Nafaqah is to provide for whomever one supports, Islam states that a wife is entitled to full nafaqah by her husband but with certain conditions such as validity of marriage and fulfilling marital deities by the wife.

Maintenance

In Islamic usage, the Arabic term nafaqah, which is translated as ‘maintenance’ means to provide for whoever one supports in food, clothes, residence and other needs.[1]

It is an incumbent duty on the husband to look after his wife, providing her with what she needs of food, residence, service and healthcare. He must provide all this even though his wife may be rich and have an income. This duty is made clear in the Qur’an, the Sunnah and the unanimity of scholars.

:Allah says

‘Let them dwell wherever you dwell, according to your means, and do not harass them so as to make their lives a misery’

(65:5)

‘A companion of the Prophet (peace be upon him) asked him: ‘To what is a man’s wife entitled as her right?’ The Prophet  (peace be upon him) said‘You feed her as you feed yourself, give her clothes as you have. Do not hit her face, and do not abuse her verbally. You may not boycott her except at home ’

Scholars are unanimous that a wife is entitled to full maintenance by her husband, but they state certain conditions, such as that the marriage should be valid and that the woman must fulfil her marital duties, helping her husband maintain his chastity. However, the Zahiriyyah scholars say that a wife is entitled to full maintenance for merely being married, and once a woman is married to a man she is entitled to being fully looked after. 

Ibn Hazm said: ‘A man must support his wife once the marriage contract is made, whether he asks for the consummation of the marriage or not, and even if she is still very young, rebellious or not, rich or poor, has a father or is an orphan, virgin or not, free or slave. He supports her according to his means.’[2]

 There is no specified level of the amount of maintenance; it depends on the husband’s circumstances and whether he is rich, poor or of adequate means. If the husband refuses to pay his wife’s maintenance it becomes a debt owed by him, and this debt cannot be written off. It must be repaid unless the wife willingly forgoes it.

A woman observing a waiting period after a revocable divorce, and one observing a waiting period while she is pregnant, is entitled to full maintenance throughout her waiting period. Scholars have different views on the maintenance entitlement of a divorced woman whose divorce cannot be revoked.[3]

Maintenance of parents who are poor is a duty incumbent on their son when he has the means to support them. Parents may take a portion of their son’s money, whether the son gives them leave to do so or not. Al-Shafi'i, Malik and Abu Hanifah agree that parents may only take what they need of their son’s money. Imam Ahmad says that parents may take whatever they want of their son’s money, whether they are in need or not.

Just as support for a poor parent is obligatory to a son who has adequate means, it is incumbent on a parent who has the means to support his son who is poor. Imam Ahmad says that if a son is of age and has no income, he is entitled to be supported by his father.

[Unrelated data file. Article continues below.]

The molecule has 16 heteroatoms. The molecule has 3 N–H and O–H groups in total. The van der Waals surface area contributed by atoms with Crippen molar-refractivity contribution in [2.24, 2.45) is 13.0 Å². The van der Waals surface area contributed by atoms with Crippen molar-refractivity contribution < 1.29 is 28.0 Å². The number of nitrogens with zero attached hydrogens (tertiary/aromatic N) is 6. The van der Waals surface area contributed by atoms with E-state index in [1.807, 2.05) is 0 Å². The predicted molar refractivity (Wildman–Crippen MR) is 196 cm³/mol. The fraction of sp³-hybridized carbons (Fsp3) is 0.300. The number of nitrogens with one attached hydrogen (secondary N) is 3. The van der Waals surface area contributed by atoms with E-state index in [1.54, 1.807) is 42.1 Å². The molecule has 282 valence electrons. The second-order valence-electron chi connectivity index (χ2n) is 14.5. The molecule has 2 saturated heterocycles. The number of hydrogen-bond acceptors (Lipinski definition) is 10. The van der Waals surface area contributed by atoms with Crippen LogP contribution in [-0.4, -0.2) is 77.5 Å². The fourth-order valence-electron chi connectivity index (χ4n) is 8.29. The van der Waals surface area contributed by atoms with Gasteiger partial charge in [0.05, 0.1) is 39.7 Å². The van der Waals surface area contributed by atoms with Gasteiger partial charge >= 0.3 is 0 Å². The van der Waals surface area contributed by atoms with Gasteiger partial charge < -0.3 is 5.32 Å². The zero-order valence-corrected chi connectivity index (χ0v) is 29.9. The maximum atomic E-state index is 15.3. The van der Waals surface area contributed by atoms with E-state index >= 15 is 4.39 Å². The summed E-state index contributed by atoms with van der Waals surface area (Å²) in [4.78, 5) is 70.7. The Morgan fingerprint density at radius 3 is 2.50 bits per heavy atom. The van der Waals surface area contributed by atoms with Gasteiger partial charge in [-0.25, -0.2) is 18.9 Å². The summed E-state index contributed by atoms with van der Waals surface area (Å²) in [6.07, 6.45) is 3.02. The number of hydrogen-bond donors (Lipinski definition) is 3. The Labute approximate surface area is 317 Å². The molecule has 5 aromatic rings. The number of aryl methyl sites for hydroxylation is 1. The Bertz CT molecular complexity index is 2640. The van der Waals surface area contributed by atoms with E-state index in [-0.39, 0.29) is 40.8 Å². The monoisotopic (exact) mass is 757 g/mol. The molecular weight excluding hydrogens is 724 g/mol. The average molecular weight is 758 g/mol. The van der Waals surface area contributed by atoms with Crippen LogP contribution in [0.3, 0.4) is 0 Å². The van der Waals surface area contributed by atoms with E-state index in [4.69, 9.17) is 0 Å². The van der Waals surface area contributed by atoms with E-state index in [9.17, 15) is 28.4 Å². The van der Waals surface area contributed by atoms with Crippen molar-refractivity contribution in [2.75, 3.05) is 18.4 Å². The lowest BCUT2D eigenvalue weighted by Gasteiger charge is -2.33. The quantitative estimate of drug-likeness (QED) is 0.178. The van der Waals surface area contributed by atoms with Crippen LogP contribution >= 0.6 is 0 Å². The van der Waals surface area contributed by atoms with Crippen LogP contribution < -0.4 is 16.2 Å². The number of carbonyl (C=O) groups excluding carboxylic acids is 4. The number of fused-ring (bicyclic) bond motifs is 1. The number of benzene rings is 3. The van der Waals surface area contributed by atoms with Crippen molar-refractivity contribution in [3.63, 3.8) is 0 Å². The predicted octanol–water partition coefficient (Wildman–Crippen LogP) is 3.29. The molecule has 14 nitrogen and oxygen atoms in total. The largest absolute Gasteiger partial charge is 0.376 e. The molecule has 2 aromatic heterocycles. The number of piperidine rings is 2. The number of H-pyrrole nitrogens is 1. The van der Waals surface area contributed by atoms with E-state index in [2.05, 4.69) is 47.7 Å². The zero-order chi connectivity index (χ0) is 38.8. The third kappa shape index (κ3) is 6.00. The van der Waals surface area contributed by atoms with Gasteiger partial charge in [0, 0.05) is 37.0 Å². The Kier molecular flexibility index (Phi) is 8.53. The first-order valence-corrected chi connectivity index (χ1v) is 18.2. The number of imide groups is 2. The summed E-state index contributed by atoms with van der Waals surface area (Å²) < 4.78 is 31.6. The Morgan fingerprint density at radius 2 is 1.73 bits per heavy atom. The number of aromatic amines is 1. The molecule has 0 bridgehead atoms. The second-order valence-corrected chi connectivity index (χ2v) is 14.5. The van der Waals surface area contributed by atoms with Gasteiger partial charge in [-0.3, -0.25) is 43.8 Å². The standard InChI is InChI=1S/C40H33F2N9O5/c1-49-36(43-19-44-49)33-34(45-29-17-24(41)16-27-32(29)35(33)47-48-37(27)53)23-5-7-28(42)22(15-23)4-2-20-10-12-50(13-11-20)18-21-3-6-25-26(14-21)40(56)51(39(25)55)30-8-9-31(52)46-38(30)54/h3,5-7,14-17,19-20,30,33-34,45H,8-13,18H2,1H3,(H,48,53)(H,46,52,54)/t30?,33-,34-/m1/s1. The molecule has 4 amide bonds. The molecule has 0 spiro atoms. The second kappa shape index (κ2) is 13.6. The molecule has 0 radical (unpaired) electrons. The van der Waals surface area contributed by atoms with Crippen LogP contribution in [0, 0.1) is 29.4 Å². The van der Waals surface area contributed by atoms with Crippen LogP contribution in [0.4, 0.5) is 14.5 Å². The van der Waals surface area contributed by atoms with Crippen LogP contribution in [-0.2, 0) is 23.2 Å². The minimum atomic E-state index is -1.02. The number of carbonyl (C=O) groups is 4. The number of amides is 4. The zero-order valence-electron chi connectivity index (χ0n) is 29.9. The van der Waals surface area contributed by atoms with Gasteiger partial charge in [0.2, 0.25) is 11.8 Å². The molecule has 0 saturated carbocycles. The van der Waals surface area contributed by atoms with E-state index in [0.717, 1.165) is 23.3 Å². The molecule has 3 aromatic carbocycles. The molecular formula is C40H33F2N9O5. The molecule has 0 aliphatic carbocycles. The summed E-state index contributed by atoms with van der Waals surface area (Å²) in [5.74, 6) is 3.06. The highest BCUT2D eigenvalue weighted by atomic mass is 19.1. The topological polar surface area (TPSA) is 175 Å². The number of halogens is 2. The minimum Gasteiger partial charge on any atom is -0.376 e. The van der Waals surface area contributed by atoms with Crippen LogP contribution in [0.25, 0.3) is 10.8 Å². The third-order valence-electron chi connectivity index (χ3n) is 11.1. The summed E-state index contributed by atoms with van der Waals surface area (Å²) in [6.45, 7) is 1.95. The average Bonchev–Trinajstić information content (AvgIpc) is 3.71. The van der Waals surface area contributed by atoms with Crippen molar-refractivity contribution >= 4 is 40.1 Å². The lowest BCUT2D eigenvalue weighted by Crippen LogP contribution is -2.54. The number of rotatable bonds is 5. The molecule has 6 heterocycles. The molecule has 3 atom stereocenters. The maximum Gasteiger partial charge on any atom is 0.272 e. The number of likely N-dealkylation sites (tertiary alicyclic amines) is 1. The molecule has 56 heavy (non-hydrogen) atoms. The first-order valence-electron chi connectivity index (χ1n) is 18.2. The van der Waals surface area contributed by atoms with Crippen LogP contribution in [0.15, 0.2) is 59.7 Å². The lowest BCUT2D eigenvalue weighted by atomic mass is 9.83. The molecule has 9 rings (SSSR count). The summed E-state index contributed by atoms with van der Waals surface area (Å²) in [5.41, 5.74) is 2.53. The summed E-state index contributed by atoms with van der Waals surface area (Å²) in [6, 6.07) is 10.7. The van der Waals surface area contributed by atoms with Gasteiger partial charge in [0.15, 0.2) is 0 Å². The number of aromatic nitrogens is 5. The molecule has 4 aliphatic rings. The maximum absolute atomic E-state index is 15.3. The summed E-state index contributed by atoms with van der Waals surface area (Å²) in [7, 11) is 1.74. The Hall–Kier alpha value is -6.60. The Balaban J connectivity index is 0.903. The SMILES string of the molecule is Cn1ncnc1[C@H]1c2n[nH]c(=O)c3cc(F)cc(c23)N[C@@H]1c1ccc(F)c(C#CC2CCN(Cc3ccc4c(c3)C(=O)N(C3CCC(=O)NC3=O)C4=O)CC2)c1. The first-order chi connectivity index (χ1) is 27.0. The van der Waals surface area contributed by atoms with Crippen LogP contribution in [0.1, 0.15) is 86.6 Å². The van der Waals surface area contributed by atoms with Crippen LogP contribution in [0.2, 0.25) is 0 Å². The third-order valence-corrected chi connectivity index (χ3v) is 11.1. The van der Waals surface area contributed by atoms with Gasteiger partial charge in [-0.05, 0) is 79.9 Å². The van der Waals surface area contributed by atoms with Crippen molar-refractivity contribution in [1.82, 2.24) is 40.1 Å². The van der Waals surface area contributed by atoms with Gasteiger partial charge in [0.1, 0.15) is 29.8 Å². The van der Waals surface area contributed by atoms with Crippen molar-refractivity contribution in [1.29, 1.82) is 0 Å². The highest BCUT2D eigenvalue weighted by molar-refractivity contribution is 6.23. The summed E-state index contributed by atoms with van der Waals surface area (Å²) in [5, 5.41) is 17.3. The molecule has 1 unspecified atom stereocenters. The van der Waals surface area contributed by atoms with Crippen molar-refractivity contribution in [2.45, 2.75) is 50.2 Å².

Support for poor relatives by their richer relations is a subject of much controversy between scholars. Some say that it is only due as a matter of kindness to relatives. The al-Shafi'i school of Fiqh say that such support is incumbent on a rich person to his father and ancestors of any level, and to children and offspring of any level, but it is not a duty beyond these. The Maliki school of Fiqh say that maintenance is due to father, mother, son and daughter only. It is not a duty to support grandparents or grandchildren. If parents or children are of a different religion, it is still due. The Hanbali school of Fiqh consider maintenance a duty incumbent on a relative who is in means to his poor relatives whom he would be entitled to inherit, if they are in means. They thus attach it to the rights of inheritance. Where a person may inherit, he is also duty bound to give support. Thus they make gain commensurate with liability. Such rights are counterbalanced by similar duties.

It is also a duty to look after one’s animals, giving them enough food and drink to live comfortably. If he refrains to do so, the ruler compels him to either maintain or sell or slaughter them. If he continues to refuse to fulfil his responsibility, the ruler takes the necessary action. The Prophet (peace be upon him) says: ‘A woman was punished on account of imprisoning a cat until she died. As a result, she enters hell. Having restricted the cat, she did not give her food, nor did she let her loose to eat of what the earth offers.’ He also says: ‘A man was walking along his way when he was extremely thirsty. He came up to a well and he went down to drink. When he came up, he found a dog panting. The dog appeared very thirsty, licking the sand. The man thought: “This dog is as thirsty as I was a short while ago.” He therefore went down the well again, filled his shoe with water, held it in his mouth, went back up and gave the water to the dog to drink. Allah was pleased with him and He forgave him his sins.’

The Prophet’s (peace be upon him) Companions said: ‘O Messenger of Allah, will we be rewarded for what we do to our animals?’ He said: ‘You have a reward for everything you do for a living creature.

references

  1. Ibn 'Abidin, Al-Durr al-Mukhtar, vol. 2, p. 886; al-Khatib al-Shirbini, Mughni al-Muhtaj, vol. 3, p. 425.
  2. Ibn Hazm, Al-Muhalla, vol. 10.
  3. Sabiq, Fiqh al-Sunnah, vol. 2, pp. 169–80.

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